Hudson’s Bay is teaming up with Rebelstork, a Canadian price-reduced and second-hand baby gear marketplace, to provide an opportunity for new parents to buy and resell baby products directly from The Bay’s website starting September 26.
Toronto-based Rebelstork was founded in 2019 by CEO Emily Hosie and claims to be the first managed marketplace for the resale of overstock, open box and quality used baby gear in North America.
Rebelstork aims to provide an opportunity for people to upcycle their baby products to other parents while realizing value from their initial investment.
The partnership follows the company’s recent $5 million CAD Series A financing round in June, bringing Rebelstork’s total funding to date to $7 million CAD after its $2 million CAD seed round last September.
As a resale marketplace, Rebelstork aims to provide an opportunity for people to upcycle their baby products to other parents while realizing value from their initial investment.
Before going live on Rebelstork’s online marketplace, each item’s condition is monitored and assessed using the company’s proprietary tech algorithm that determines the product’s resale value based on real-time market data. Rebelstork claims this is the first instant resale pricing tool in the baby gear industry.
“More than 40% of new parents today factor in the resale value of an item before they make the decision to buy, and are placing more value on sustainability in the products they buy,” said Hosie.
In Rebelstork’s 2021 report, it found that the resale baby gear market in North America is estimated at $2.6 billion USD.
Starting September 25, people can trade in items such as strollers, bassinets and highchairs to participating Hudson’s Bay Company (HBC) locations and earn a gift card on the spot.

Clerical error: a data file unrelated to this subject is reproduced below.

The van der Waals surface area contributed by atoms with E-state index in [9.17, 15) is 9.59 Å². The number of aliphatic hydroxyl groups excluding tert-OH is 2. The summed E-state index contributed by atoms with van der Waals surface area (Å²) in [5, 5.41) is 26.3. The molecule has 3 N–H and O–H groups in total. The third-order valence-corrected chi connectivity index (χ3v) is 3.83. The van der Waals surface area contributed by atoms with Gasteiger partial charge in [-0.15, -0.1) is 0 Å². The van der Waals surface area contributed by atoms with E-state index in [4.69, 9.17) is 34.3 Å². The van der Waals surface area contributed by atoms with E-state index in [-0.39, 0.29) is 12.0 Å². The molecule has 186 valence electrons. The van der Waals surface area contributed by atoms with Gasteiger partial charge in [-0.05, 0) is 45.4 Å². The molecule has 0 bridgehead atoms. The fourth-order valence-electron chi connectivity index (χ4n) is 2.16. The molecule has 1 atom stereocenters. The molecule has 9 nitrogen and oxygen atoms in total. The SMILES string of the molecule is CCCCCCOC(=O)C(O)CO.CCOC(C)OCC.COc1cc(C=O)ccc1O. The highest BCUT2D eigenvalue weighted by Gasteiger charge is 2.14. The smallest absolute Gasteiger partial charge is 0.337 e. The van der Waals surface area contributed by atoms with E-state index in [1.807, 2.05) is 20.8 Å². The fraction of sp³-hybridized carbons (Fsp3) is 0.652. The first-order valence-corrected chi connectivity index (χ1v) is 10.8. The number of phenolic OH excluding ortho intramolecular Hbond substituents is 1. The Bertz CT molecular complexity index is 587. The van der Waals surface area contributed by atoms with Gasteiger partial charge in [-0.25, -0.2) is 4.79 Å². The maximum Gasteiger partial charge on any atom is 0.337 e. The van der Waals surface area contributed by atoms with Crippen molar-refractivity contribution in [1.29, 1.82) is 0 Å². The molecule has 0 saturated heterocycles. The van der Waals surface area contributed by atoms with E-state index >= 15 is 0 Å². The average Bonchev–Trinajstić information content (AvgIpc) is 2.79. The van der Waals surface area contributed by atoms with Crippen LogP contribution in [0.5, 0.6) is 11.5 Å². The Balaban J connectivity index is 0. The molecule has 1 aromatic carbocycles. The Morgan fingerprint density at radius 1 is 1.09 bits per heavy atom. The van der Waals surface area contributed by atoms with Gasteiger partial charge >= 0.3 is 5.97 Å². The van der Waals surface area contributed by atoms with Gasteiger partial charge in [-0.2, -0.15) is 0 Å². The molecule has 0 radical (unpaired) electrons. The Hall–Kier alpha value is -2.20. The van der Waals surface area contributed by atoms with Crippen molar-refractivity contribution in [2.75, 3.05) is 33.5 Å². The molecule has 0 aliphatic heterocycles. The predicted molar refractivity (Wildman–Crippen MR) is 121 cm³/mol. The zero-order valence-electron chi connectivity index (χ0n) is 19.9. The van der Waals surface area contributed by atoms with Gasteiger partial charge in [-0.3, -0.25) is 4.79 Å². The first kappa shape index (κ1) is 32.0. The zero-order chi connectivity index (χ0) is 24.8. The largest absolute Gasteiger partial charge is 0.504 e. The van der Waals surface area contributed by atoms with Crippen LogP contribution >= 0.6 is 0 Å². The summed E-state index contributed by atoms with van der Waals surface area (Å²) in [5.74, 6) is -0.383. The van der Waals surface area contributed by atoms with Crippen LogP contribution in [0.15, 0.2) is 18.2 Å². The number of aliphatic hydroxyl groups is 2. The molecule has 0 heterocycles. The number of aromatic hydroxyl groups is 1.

Trade in pricing will be calculated using Rebelstork’s instant resale pricing tool. All items will also be quality and condition checked at the HBC location by staff members.
As the resale industry is seeing a steady increase during the pandemic—with thredUP’s 2021 report projecting the market to reach $77 billion USD in 2025—instant resale tools are becoming the latest technology to ensure its continued growth.
Instant resale tools eliminates the need for manual research and guesstimation, which is why the industry is seeing its wider adoption and different implementations.
New York-based Rebag introduced an AI-powered tool that uses image recognition technology to price gently-used handbags. Using Rebag’s mobile app, people can scan their handbag through their smartphone camera.
The Comprehensive Luxury Appraisal Index for Resale (Clair) AI will instantly identify the bag’s brand, model and style, and generate the price Rebag is willing to pay for that item.
Major North American retailers entering the resale market is also accelerating the industry’s growth. IKEA Canada launched its sell-back program in 2019 as part of its People + Planet positive strategy. The program allows people to apply to sell their gently-used IKEA products back to the retailer in exchange for store credit.
With the COVID-19 pandemic inciting financial fears, “the consumer felt like their wallets might get squeezed and moved to the value,” said thredUP CEO James Reinheart. “The same thing happened with [the financial crisis of] 2008-2009.”
“And certainly some consumers are shopping secondhand for the first time during COVID. There are big dislocations, big changes, new experiences, the world turned upside down.”